Featured artist: Shannon Crees

Choosing the right dog

Featured artist: Shannon Crees
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Choosing the right dog

Owning a dog can be extremely rewarding and can bring hours of enjoyment, but it is important to remember that dog ownership is also a full time responsibility which takes time, money, patience and life-long commitment. The decision to own a dog is a very serious one and one that needs to be properly considered and researched.

To be a responsible dog owner, you must first ask yourself whether a dog is suitable for you. Be honest with how much free time you have available now and in the future to care for a dog. The average lifespan of a dog is 12 years. This means you must be prepared for a long-term commitment.

The decision to own a pet should involve everyone in your household so that their needs, fears and concerns are considered. This will also allow you to determine how much time each person will be able to spend with your pet and the amount of responsibility that each person is willing to assume. Remember the promises of children may not always be fulfilled!

A dog is for life

There are a number of questions you should ask yourself before you acquire a dog.

  • Do you have enough time to socialise and train your dog? Dogs depend on people for daily affection and attention.
  • Do you work long hours?
  • How many hours are you away from the house each day? Some dogs get bored or anxious when they are left alone and although this may be controlled with the use of toys and training, they still require a few hours of daily attention and exercise.
  • The breed of dog you choose will determine the amount of time that you need to spend with your dog each day.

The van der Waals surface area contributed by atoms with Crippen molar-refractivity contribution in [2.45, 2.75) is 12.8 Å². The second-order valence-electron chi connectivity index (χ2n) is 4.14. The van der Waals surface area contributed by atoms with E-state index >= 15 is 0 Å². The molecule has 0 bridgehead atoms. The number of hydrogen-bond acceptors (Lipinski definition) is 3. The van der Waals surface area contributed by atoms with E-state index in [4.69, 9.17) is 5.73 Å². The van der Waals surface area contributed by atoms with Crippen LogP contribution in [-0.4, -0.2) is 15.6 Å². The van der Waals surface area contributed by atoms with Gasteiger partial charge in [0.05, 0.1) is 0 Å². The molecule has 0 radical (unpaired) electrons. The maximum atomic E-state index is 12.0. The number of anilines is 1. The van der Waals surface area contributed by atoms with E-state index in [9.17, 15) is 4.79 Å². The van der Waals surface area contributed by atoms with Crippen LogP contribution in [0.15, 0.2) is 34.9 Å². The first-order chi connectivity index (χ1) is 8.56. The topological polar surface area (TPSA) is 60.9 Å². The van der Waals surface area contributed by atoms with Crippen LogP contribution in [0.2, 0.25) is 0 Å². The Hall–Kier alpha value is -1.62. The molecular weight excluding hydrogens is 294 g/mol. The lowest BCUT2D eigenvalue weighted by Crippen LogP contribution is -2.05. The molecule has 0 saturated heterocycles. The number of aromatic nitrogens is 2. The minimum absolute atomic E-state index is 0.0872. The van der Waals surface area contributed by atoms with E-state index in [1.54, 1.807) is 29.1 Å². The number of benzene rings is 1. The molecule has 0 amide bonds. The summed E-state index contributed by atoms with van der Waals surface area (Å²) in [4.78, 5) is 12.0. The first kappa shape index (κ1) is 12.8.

• Do you have children or are you planning to have children – Do you have time to supervise your dog around the children?
  • Can you afford a dog? It can cost on average $1,500 per year for routine care and feeding. The first year of a dogs life can be very expensive with a combination of vaccinations, desexing, registration, worming preventions, extra food, training, bedding and toys.
  • If you travel or are away from home for long periods of time, is there someone that can take care of your dog for you? If not, can you meet the cost of placing your dog in a boarding kennel?
  • Do you have enough room for a dog? Some small breed dogs require more exercise than large breed dogs!
  • Do you have enough time to groom your dog? Regular brushing or grooming may be required on some breeds of dogs?

For further information regarding choosing the right dog for you, you should also speak with a Veterinarian, a dog training club, your friends and family and you may also visit the Petcare and Information Advisory Service website where they can provide you with a questionnaire and a selection of dog breeds recommended for your requirements.

If you decide a dog is for you, please consider visiting an animal shelter – such as the Sydney Dogs and Cats Home, RSPCA or Animal Welfare League – or local rescue organisations such as Seniors and Silky Rescue or Maggie's Rescue.

Animal Shelters receive hundreds of surrendered dogs each year. Many of these dogs are rehomed but sadly there are not enough homes for the number of dogs they receive and the unfortunate reality is that a large number of dogs are euthanased.

Dogs available at these Animal Shelter's have usually undergone a health and temperament check, are desexed, microchipped and vaccinated and most of all, they deserve a second chance.

Never purchase a dog that looks unwell or is housed with dogs that look unwell.

If you decide to purchase from a breeder, make sure they are  a registered Dogs NSW breeder. Registered Dogs NSW breeders are bound by Dogs NSW code of ethics covering responsible dog ownership and breeder responsibilities. They are also required to vaccinate and microchip their puppies before they go to a permanent new home.

Pets in the City

The Petcare Information and Advisory Service has produced a guide called Pets in the City. This guide helps people decide whether they should have a pet, what the most suitable pet may be and how to enjoy life with a pet. It is for both potential pet owners and for those who already own a pet. Visit www.petsinthecity.net.au to access the guide.